While exact numbers haven't been confirmed, the CIA currently estimates ISIS to have 31,500 fighters under its command; but according to a Kurdish commander who had previously battled the caliphate, they could have as many as 200,000 loyal operatives with sleeper cells stationed Tunisia, Turkey, Jordan, Yemen, Afghanistan and even Pakistan.

Even when we make progress against the caliphate, including a supposed 25 percent loss of territory in Iraq according to recent statements from the Pentagon, the victories are very short-lived with little chance for long-term success. For instance, when thousands of Shiite militia, mostly from Iran, took back the ISIS-controlled city of Tikrit earlier this month, the Pentagon's shouts of “victory” proved illusory when, just days later, ISIS militants began making gains in Ramadi, a city only 70 miles northwest of the capital in Baghdad. Unlike in Tikrit, Shiite militiamen in Ramadi lay largely absent, with the fighting mostly in the hands of a weakened Iraqi Security force.

Though reports have surfaced that ISIS leader Abu Bakr al-Baghdadi may be severely injured, or perhaps even dead according to Radio Iran, the Pentagon has flatly denied both. Even still, as has always been the case with Islam, the death of a leader in no way guarantees victory. Sure enough, his replacement — a former physics teacher from Mosul named Abu Alaa Afri, whom Newsweek described a “rising star within ISIS” — already waits in the wings.

Anticipating when ISIS will strike next and where has proven a  difficult task, but one thing we know for sure: They are here in the United States.

Back in February, FBI Director James Comey made a stunning statement, saying that ISIS lone wolves “exist in every state” and could very well carry out a one-man, or one-woman, terrorist attack anywhere they choose.

Just last month in New York, police arrested two women claiming to be “citizens of the Islamic state” for plotting to detonate homemade bombs in the United States.

Of course, amidst the growing threat of this abominable force, the Obama administration has barely even acknowledged the actual problem. While the president has certainly engaged ISIS militarily by continual airstrikes and, most recently, proposing to form a coalition of Gulf states to fight the Islamic threat, ideologically speaking, the president's toughest words against ISIS were “they have no place in the 21st century.” 

Instead of using this as an opportunity to unite the West by declaring this an Islamic crusade against Middle-Eastern Christians, the President penchantly insists that ISIS not be labeled “Islamic” and for us lowly Westerners not to “get on our high horse” when calling it out.

This untenable position reached the height of absurdity during the National Prayer Breakfast in early February, where the President attempted to somehow create a moral equivalency between the very real and documented atrocities done in the name of Islam for the past 1,000 years versus the alleged atrocities committed by Catholics during the Crusades and the Inquisition. The President had this to say: “Lest we get on our high horse and think this is unique to some other place, remember that during the Crusades and the Inquisition, people committed terrible deeds in the name of Christ.”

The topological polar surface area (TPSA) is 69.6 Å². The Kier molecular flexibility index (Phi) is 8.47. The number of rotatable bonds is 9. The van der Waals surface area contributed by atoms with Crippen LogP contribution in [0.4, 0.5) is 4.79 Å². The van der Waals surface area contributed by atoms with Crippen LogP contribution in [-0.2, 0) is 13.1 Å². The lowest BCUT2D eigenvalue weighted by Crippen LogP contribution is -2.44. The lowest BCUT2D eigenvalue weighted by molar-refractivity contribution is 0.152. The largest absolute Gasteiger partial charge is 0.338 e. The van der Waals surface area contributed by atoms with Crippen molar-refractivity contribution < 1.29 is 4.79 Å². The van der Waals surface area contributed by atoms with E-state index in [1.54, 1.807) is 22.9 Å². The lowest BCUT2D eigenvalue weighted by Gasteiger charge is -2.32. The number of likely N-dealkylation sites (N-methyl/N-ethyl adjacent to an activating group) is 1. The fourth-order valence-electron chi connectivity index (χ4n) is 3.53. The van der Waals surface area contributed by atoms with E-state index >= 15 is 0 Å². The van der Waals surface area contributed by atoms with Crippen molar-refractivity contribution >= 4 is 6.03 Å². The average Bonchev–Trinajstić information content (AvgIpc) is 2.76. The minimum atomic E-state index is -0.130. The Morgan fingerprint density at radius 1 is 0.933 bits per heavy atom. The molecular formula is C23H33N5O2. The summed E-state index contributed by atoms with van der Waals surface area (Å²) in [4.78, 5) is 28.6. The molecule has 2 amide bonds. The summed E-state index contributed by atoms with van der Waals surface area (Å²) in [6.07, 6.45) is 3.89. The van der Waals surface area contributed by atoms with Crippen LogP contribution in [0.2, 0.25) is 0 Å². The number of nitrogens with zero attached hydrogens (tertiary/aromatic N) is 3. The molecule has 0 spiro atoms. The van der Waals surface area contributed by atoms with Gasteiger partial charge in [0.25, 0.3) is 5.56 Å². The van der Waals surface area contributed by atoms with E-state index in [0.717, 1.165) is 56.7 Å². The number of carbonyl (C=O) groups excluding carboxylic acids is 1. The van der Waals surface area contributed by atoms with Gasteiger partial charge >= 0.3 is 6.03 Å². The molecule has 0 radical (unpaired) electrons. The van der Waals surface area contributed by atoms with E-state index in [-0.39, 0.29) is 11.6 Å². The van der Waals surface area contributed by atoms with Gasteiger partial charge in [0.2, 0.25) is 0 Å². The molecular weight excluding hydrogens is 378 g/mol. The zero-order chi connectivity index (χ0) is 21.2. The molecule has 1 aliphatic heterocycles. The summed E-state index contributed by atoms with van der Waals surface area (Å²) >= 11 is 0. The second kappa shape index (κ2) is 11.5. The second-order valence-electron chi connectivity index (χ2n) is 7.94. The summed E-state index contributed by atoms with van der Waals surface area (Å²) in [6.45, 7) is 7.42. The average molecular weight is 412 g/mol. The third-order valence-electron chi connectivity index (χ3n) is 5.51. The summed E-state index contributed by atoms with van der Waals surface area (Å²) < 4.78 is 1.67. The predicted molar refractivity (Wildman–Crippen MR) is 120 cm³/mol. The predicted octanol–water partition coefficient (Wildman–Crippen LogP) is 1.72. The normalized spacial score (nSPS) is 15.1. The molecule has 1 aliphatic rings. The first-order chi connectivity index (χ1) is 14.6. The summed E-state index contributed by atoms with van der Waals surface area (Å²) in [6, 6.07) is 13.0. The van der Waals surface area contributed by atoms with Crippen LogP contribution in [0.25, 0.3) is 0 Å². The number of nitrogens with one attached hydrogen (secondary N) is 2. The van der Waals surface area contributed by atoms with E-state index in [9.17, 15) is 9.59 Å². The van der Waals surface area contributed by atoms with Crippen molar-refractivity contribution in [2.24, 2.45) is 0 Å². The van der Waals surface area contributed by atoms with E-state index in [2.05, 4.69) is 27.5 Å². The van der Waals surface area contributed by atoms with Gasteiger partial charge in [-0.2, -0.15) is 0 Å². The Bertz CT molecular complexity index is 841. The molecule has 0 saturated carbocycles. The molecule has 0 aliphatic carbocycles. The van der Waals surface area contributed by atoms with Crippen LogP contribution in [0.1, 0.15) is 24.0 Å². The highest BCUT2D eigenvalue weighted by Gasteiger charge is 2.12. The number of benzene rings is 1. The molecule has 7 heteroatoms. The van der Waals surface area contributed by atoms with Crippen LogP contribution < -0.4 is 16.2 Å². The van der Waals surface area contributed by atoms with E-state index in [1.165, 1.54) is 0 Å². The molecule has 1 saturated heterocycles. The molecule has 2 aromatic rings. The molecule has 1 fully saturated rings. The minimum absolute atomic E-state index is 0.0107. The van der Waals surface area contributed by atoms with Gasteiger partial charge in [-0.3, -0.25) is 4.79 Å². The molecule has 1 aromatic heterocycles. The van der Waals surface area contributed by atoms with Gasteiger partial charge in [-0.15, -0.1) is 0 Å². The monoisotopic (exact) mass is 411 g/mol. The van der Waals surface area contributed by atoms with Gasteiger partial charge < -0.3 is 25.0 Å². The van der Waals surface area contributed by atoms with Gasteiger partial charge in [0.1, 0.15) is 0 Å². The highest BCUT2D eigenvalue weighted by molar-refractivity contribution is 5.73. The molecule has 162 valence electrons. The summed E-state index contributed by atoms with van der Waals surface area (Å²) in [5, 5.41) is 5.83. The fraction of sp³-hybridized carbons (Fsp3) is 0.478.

While no Catholic certainly denies that misdeeds were perpetrated during these time periods, there is a far cry from a religion that literally murdered its way across the Middle East and northern Africa at its very founding to a religion that was defending itself from eradication. To quote Catholic governor Bobby Jindal, “the Medieval Christian threat is under control, Mr. President. Please deal with the radical Islamic threat today.”

The President did not heed Governor Jindal's advice. Just two months later, at the Easter Prayer Breakfast, President Obama, once again, doubled down on his leftist, Christ-hating positions when he said, “On Easter, I do reflect on the fact that as a 'Christian,' I'm supposed to love, and I have to say that sometimes when I listen to less than loving expressions by Christians, I get concerned.”

When the most powerful man in the free world uses the holiest holiday in all of Christendom to bash the very religion upon which it's based, we all should be “concerned.”

Fortunately for Catholics, the Holy See has not stooped to such a low. In fact, in relation to ISIS, the Vatican has surpassed all expectations, eschewing modernist “Church of Nice” rhetoric in favor of hardline, forceful statements that rightfully label this a persecution of Christians while calling out ISIS for what they are: evil.

Three weeks ago, in what could almost be classified as a throwback to the Middle Ages, Rome's top exorcist, Fr. Gabriele Amorth, actually called ISIS “Satan” and blasted Western powers for their non-response “in face of the massacre of Christians.”

The Holy Father as well has shown his stronger side, dedicating this year's Easter Vigil to the Middle East's Christians and rocking the diplomatic world when he labeled the Armenian genocide of 1915 by Ottoman Turks for what it was: genocide. He has also continually called all Catholics to pray for their persecuted brothers in Christ.

Let us all answer his plea and pray for our persecuted brethren.